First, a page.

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Written by Øyvind Monsen

Create a Rust REST API with Rocket

This article will be going over how to make a very simple REST API with Rust and the Rocket library. Since Rust is more of a low level language you would seldom use it for such a simple example, but it fits the purpouse of focusing on just the web part of this.

Project setup

First of all we need to setup a project with cargo:

1cargo new simple-rest --bin
2cd simple-rest

Now we need some dpendencies, namely Rocket. Open up your Cargo.toml file and add the following dependency:

2rocket = { version = "0.5.0-rc.1", features = ["json"]}

Note that we add the json feature. This is important for us to be able to use the automatic JSON serialization later on, and is not easy to figure out from the docs.

Hello world

Next up we'll create our first "Hello World" endpoint. In the file add the following:

2extern crate rocket;
5fn index() -> &'static str {
6    "Hello, world!"
10async fn main() {
11    rocket::build()
12        .mount("/", routes![index])
13        .launch()
14        .await;

Let's go over what we just wrote. First we define a GET-endpoint with #[rocket::get("/")]. This is the way we tell rocket to point the "/" endpoint to whatever function we put below. Our function simply returns the string "Hello world", but we can return basically any type we want. We can also the same for POST, UPDATE and all the other HTTP methods.

After that we define the starting point for rocket with the #[rocket::main]. In the main method we build rocket and register our routes.


In a real REST API you would probably want to return data as JSON instead of just string messages. Luckily, Rocket makes this easy for us with the JSON return type. Every struct that implements Serialize from serde can be fed into JSON and automatically parsed. Lets add a simple user model and return it in an endpoint.

1use rocket::serde::Serialize;
4pub struct User {
5    pub name: String,
6    pub user_id: String,

Perfect! Now that we have this very simple model we can use it to return some more realistic data on our API.

1use rocket::serde::json::Json;
4fn users() -> Json<Vec<User>> {
5  // This would be replaced by your logic 
6  // for retrieving users
7  let uers = vec![
8    User {
9      name: String::from("Some Name"),
10      user_id: String::from("12234"),
11    }
12  ];
15  // This is where the JSON magic happens
16  Json(users)

The most important things to note above is the Json<Vec<User>> return type, and the return of Json(users). The Json method will serialize the object into JSON and return it as a Responder which all Rocket endpoints must implement. Responer includes fields as status and content, and is used to represent a response from the API. Luckily the Json Responder is ready to use for us. This is the reason we needed the features = ["json"] in our dependency earlier.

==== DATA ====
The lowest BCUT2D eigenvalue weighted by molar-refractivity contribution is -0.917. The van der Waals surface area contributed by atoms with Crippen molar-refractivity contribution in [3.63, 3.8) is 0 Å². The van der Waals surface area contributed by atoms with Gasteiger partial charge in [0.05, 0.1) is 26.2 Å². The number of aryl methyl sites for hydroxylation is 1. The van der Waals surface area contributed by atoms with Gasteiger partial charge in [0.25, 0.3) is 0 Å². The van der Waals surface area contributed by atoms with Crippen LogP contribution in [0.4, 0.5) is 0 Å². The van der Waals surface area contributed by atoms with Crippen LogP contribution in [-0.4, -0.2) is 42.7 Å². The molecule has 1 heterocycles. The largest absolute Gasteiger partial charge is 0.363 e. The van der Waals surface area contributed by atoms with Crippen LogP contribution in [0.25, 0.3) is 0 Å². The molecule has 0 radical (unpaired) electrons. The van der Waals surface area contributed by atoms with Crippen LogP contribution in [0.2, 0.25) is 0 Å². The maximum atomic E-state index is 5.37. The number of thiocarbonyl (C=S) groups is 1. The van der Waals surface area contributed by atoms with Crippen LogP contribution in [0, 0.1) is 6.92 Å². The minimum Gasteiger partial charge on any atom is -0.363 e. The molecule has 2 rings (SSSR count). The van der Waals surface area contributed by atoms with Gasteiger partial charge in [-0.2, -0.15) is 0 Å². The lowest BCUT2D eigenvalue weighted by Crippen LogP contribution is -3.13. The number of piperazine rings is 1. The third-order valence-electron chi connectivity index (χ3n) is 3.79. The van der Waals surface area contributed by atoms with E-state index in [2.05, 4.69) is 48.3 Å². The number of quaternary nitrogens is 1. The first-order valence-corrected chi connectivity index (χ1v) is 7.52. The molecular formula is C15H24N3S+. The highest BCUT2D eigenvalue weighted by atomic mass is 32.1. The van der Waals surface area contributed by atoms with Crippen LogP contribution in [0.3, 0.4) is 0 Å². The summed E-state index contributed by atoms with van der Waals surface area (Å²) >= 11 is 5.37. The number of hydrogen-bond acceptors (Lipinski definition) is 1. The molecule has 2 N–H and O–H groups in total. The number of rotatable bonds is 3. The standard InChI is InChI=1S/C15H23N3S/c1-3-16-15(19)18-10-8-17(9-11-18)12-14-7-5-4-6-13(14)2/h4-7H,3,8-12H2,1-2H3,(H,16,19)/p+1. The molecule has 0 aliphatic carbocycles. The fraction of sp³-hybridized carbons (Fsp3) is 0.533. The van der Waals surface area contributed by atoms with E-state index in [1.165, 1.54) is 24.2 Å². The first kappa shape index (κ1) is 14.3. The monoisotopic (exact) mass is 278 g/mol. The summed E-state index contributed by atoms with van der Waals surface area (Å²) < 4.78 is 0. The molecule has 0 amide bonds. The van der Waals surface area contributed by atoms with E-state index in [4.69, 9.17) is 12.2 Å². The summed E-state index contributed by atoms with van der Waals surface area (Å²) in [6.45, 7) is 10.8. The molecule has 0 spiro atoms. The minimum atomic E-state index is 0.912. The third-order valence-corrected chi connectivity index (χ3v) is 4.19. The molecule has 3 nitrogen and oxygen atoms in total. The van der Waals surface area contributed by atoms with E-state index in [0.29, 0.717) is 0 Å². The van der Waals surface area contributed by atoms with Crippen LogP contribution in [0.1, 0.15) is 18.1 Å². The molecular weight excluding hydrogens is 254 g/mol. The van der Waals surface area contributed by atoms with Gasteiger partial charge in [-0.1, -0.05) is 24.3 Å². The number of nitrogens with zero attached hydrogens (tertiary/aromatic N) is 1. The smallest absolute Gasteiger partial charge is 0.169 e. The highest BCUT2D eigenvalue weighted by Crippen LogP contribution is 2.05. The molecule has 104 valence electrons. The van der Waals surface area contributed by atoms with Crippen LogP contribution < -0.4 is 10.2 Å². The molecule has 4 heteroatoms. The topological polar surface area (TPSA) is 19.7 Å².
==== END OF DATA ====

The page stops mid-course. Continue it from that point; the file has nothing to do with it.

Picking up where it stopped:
We also need to add this endpoint to our app. To do this we add it in the main method:

2async fn main() {
3    rocket::build()
4        .mount("/", routes![index, users])
5        .attach(cors)
6        .launch()
7        .await;


You probably want to use your API somewhere, and my guess is that you would like to do that from a Javascript application running localy during development. To do this our endpoint must send a CORS (Cross Origin Resource Sharing) header to tell our browser that it is ok for our website to fetch this api, even though they will be on different domains (typically different ports on your local machine during development).

The simplest way to achieve this is with rocket_cors. First we add the dependency to Cargo.toml

2// Existing dependencies …
3rocket_cors = { git = "", branch = "master" }

And now we modify our endpoint function to use the cors library:

2async fn main() {
3    let allowed_origins = AllowedOrigins::some_exact(&["http://localhost:3000"]);
5    // You can also deserialize this
6    let cors = rocket_cors::CorsOptions {
7        allowed_origins,
8        allowed_methods: AllowedMethods::default(),
9        allowed_headers: AllowedHeaders::some(&["Authorization", "Accept"]),
10        allow_credentials: true,
11        ..Default::default()
12    }
13        .to_cors().expect("Failed to create CORS");
16    rocket::build()
17        .mount("/", routes![index, users])
18        .attach(cors)
19        .launch()
20        .await;

That's it! You now have a running REST API that serves a custom data model as JSON that can be accessed from a javascript application!